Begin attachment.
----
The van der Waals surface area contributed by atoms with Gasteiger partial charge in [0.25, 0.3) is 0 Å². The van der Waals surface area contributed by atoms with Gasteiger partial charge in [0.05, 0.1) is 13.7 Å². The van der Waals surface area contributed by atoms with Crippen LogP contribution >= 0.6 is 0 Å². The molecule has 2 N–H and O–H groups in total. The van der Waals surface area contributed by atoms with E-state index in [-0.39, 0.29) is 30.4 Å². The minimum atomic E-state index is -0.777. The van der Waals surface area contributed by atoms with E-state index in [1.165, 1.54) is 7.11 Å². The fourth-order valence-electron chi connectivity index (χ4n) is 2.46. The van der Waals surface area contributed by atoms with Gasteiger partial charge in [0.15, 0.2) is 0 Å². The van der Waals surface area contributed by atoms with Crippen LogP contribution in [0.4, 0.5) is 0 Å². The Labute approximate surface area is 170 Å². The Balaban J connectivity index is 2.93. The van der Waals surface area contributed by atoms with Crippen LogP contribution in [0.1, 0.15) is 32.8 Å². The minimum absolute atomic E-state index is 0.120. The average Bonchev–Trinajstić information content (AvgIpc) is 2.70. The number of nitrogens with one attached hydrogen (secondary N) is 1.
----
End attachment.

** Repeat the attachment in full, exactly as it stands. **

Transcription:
The van der Waals surface area contributed by atoms with Gasteiger partial charge in [0.25, 0.3) is 0 Å². The van der Waals surface area contributed by atoms with Gasteiger partial charge in [0.05, 0.1) is 13.7 Å². The van der Waals surface area contributed by atoms with Crippen LogP contribution >= 0.6 is 0 Å². The molecule has 2 N–H and O–H groups in total. The van der Waals surface area contributed by atoms with E-state index in [-0.39, 0.29) is 30.4 Å². The minimum atomic E-state index is -0.777. The van der Waals surface area contributed by atoms with E-state index in [1.165, 1.54) is 7.11 Å². The fourth-order valence-electron chi connectivity index (χ4n) is 2.46. The van der Waals surface area contributed by atoms with Gasteiger partial charge in [0.15, 0.2) is 0 Å². The van der Waals surface area contributed by atoms with Crippen LogP contribution in [0.4, 0.5) is 0 Å². The Labute approximate surface area is 170 Å². The Balaban J connectivity index is 2.93. The van der Waals surface area contributed by atoms with Crippen LogP contribution in [0.1, 0.15) is 32.8 Å². The minimum absolute atomic E-state index is 0.120. The average Bonchev–Trinajstić information content (AvgIpc) is 2.70. The number of nitrogens with one attached hydrogen (secondary N) is 1.